Proportion


Proportion is another design principle that is quite important to remember but easy to overlook initially as you design. This principle refers to the size of the elements you’re using. That is, if you’re planning to use a large boulder, the other boulders or rocks around it should proportionately meet that design scheme. Small rocks will feel like a “touch” to the landscaping design, whereas larger rocks will add intentional counters to the large boulder you’ve centered on.

Functionality


Another important design principle to consider is one that a lot of us tend to forget: functionality. There is nothing wrong – and in fact, it’s good! – to have your landscaping pull double-duty. Combining beauty with functionality is a great way to make your landscaping project all you really want it to be.

Using existing features in the space or adding functional elements (benches, trellis that support the plants, adding a patio, using your retaining wall as a garden bed, adding in a wall of cacti for a privacy “fence”) is the perfect way to find this functionality in your space.

Pattern or Repetition


Repetition is one of the most easily recognized design principles in landscape design. Repetition creates patterns and this, in turn, creates unity, balance, and interconnectedness. They are not mutually exclusive, however.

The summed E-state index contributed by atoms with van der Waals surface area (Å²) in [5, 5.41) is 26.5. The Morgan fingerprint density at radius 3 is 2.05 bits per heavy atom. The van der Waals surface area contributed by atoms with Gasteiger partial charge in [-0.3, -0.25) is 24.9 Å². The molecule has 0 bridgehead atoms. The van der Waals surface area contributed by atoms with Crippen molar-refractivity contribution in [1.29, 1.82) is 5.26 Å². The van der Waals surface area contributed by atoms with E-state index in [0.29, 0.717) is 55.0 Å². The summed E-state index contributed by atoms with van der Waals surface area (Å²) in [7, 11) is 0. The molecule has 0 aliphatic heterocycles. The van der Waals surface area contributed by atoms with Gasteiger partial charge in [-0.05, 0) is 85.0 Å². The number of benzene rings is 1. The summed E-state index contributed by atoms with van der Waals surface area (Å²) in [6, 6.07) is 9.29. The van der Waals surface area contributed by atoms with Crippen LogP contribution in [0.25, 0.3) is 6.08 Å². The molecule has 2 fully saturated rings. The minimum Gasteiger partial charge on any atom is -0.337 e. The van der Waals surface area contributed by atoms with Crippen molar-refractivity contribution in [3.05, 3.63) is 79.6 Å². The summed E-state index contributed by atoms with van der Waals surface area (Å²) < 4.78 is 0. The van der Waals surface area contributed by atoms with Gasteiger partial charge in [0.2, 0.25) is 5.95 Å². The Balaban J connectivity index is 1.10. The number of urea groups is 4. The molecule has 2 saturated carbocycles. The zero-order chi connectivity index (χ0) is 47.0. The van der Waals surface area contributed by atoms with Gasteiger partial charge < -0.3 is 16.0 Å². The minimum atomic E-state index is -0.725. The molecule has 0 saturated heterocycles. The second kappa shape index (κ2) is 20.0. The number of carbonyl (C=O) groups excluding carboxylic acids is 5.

There are different types of repetition to consider using in your design. Subtle repetition does not allow the use of the same plants all throughout the space. Alteration means alternating between two, three, or more types of elements throughout the space, consistently. And gradation means using a feature’s characteristics to make repetition more interesting. For example, gradation might be planting roses from light to dark pink in order. Or it might be shifting elements in the space from largest to smallest.

Dominance and Focal Point


In this image, there is no denying what the focal point(s) is. The large pot in the center of the grassy patch in the walkway, with the distinct gate as a backdrop draws the eye instantly. And that is what dominance and focal point are all about.

If you’ve ever walked through a garden space and felt it was messy or disheveled, but you couldn’t figure out why, likely it’s because there was nothing dominant inserted into the space as a focal point.

Whatever the main focal point of the space is, it will automatically dominate the landscape design. It’s important, therefore, to be intentional with this focal point. This can be a large boulder, a pot like in this image, a fountain, a bench, even distinct plants or trees – anything you like. But it must draw the eye. As you design the space, we recommend you put that focal piece into the design and make sure your eye is automatically drawn to it. If it’s not, consider placing it elsewhere and moving it again and again, as needed, until you hit that sweet spot where all attention goes straight to that centerpiece.

Applying the Principles for Success

Okay, so knowing the landscaping design principles is great, but unless you apply them, they won’t do you much good. How then, do you proceed? Don’t stress too much. It’s easier and more natural than you’d expect.

Begin with the focal point, color scheme, and a sense of proportion that you’re going for. From these key principles, build out into the unity, simplicity, interconnection, and other points. As you do so, you’ll discover the landscaping project falls into place. Be sure to give yourself plenty of time to design, though. A rushed space will look like it!